The returnees were obviously at a different point in the life cycle of their house of worship compared to 21st century congregations forced to close their churches. People involved in church building campaigns are typically seeking every dollar they can get to fund their project, and those post-exilic Jews were no different. Those who remembered the opulence of Solomon’s temple wanted to see the glory of this one made to match. And in their minds, the new temple was to be an ongoing edifice serving as a place of worship of the Lord. Indeed, this temple — completed about 516 B.C. — stood nearly 600 years, with a significant upgrade and expansion under Herod the Great. It wasn’t until A.D. 70 that the Romans destroyed it while putting down a Jewish rebellion. Anything of value in the temple at its end presumably went to beef up the emperor’s coffers, not to support social justice projects.

Builders of new churches aren’t likely to think about what to do with any remaining resources at the end of a congregation’s existence, but perhaps they should think about the legacy of what they’ve built. It could all be framed in resurrection language: If/when our church closes, it can rise again with food for the hungry, financial coaching sessions for single mothers and space for affordable housing. Or some new ministry we haven’t even imagined yet.


In Our Time

The reason we’re talking about churches closing is because it’s an increasing phenomenon right now. According to information gathered by Lifeway Research about Protestant churches, about 3,000 new churches were launched in 2019, the most recent year for which figures are available. At the same time, however, we closed about 4,500 churches, most of which were facing dwindling congregations. And those figures were from before the pandemic hit. We don’t yet have complete numbers for how the pandemic affected churches, but current estimators are saying “many” churches are closing. It’s not all doom and gloom, of course, for the Christian faith is not dead. But church closings are a reality, and some of those churches have resources left that can help fund new ministries.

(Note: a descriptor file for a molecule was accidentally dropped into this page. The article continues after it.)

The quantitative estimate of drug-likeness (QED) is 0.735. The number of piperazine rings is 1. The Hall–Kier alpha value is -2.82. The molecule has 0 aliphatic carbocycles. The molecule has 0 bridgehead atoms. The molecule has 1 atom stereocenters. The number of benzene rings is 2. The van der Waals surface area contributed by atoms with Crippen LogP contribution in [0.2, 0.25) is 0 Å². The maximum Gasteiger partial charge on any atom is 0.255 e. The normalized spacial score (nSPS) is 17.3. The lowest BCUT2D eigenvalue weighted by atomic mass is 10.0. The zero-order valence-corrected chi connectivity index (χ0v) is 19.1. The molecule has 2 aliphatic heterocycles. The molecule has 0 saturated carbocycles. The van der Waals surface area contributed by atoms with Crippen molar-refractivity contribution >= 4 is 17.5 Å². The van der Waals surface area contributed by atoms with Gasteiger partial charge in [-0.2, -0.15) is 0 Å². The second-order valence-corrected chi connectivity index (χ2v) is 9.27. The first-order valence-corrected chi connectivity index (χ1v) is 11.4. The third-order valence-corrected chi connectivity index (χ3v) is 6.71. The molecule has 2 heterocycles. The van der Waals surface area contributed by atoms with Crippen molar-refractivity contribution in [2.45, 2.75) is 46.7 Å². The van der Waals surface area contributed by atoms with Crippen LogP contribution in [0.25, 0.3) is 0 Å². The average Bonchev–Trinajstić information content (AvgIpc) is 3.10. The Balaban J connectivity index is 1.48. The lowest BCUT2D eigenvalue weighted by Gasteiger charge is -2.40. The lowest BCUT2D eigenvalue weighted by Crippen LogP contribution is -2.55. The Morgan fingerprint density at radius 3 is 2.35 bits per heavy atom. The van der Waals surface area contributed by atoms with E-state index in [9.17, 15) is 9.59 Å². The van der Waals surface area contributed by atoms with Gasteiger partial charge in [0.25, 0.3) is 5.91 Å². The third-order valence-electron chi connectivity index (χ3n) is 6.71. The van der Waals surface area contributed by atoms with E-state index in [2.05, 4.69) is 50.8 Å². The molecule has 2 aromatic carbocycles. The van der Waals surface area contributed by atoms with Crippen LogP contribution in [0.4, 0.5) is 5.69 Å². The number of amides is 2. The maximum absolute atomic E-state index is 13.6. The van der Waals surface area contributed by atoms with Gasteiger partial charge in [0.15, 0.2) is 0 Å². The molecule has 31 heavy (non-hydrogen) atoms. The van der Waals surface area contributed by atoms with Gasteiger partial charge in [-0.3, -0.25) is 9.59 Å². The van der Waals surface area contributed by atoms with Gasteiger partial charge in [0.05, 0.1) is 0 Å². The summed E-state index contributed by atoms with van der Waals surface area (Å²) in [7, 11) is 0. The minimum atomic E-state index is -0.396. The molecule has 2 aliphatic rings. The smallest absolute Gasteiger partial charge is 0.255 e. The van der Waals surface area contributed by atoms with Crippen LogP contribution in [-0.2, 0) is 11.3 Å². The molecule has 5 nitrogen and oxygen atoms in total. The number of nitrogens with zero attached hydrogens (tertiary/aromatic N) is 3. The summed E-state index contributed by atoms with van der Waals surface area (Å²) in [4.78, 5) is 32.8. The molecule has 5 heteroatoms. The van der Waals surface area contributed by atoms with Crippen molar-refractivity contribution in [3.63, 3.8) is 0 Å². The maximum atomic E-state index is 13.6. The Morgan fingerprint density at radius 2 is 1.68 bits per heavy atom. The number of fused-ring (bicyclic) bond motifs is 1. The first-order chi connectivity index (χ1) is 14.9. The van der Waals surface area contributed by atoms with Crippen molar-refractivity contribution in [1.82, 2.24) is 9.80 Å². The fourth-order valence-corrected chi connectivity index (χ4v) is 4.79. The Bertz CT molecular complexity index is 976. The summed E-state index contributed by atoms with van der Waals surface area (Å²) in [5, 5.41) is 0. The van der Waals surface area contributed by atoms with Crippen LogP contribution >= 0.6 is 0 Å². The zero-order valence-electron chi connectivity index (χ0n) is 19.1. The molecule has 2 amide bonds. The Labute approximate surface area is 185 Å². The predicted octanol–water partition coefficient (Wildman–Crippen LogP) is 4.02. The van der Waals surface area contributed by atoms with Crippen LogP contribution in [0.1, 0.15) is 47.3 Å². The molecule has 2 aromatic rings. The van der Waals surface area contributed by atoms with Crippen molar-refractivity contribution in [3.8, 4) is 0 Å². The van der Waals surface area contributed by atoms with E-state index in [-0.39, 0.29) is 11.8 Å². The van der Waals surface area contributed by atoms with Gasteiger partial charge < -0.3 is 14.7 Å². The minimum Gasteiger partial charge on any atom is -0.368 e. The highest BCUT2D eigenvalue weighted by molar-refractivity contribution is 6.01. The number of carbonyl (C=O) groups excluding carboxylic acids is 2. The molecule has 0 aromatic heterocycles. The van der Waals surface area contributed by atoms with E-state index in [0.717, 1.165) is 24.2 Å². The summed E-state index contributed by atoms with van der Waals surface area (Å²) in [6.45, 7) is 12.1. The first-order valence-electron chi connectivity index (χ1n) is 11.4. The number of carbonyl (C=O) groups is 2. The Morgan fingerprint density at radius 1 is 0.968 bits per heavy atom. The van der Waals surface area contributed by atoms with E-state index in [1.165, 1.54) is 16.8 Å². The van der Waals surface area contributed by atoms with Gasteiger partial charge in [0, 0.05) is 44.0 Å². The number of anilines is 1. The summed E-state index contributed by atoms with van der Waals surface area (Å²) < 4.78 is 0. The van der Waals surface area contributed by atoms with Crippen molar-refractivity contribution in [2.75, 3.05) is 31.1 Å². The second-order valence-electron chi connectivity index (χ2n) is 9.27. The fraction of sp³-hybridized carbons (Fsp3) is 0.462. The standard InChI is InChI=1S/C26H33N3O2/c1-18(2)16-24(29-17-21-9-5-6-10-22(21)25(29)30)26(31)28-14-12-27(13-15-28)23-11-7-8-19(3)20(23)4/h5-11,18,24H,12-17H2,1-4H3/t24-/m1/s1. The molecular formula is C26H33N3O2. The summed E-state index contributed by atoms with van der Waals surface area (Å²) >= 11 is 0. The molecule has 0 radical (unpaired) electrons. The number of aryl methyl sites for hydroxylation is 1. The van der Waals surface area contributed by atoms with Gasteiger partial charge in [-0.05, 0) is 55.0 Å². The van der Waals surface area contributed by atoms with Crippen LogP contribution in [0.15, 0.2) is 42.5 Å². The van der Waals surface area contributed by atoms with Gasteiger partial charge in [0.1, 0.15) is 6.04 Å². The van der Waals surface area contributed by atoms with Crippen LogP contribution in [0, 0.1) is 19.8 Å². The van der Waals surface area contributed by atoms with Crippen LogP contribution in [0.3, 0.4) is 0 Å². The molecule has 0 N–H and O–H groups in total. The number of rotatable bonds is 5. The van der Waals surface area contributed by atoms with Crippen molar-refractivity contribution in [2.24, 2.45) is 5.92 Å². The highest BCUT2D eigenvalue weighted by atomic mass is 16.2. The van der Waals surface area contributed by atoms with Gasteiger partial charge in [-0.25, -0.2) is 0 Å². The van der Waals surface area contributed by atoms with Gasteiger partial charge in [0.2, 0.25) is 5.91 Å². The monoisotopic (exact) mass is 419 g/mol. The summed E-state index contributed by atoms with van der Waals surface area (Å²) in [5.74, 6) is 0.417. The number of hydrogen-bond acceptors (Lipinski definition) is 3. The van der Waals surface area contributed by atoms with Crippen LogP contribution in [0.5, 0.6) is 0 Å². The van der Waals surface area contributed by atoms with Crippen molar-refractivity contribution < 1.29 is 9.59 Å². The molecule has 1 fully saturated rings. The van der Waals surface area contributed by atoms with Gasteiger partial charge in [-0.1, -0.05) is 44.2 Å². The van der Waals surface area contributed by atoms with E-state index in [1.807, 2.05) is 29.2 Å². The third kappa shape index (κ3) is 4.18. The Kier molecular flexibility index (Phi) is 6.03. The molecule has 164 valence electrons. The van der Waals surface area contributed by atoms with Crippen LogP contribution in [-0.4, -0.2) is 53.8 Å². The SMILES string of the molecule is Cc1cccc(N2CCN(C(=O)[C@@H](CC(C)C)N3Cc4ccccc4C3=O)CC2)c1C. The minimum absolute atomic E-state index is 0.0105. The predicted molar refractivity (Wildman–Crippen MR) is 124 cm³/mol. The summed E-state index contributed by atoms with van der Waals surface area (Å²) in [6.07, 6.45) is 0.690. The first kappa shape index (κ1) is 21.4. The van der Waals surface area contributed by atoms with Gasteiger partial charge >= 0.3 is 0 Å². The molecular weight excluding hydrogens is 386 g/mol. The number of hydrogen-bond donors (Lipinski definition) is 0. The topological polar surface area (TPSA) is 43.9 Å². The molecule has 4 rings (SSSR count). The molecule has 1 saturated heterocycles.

Congregations can be quite intentional about this as they plan what their closing will look like. While passing their remaining funds to organizations like Invested Faith is one option, some closing congregations may want to donate their reserves directly toward a ministry they have long funded, like a camp, a halfway house, a food ministry or the like. Still others may want to use proceeds from the sale of their building to seed a new church.


In the Future

There’s also a challenge for those of us in congregations not facing closure. One idea could be an extended discussion starting with the question: “If our church were to close at some time in the future, in what way will we express our belief that after death (even of a congregation) there is resurrection?” Then we could talk about issues of legacy and even write those plans into a legal document that would be triggered in the event of the church closing. That’s good stewardship.

In some ways, the model for this is the instruction we might write into our will, declaring that when we die, a certain amount of money from our estate should be contributed to a particular charity. We are less likely to think of doing this for a congregation, but we can and often should.

We can imagine that some church members might object to a gift from their closing church that enables a new ministry elsewhere not directly related to their congregation. But giving that way is in the spirit of what Jesus said in the Sermon on the Mount: “But when you give alms, do not let your left hand know what your right hand is doing, so that your alms may be done in secret, and your Father who sees in secret will reward you” (Matthew 6:3-4).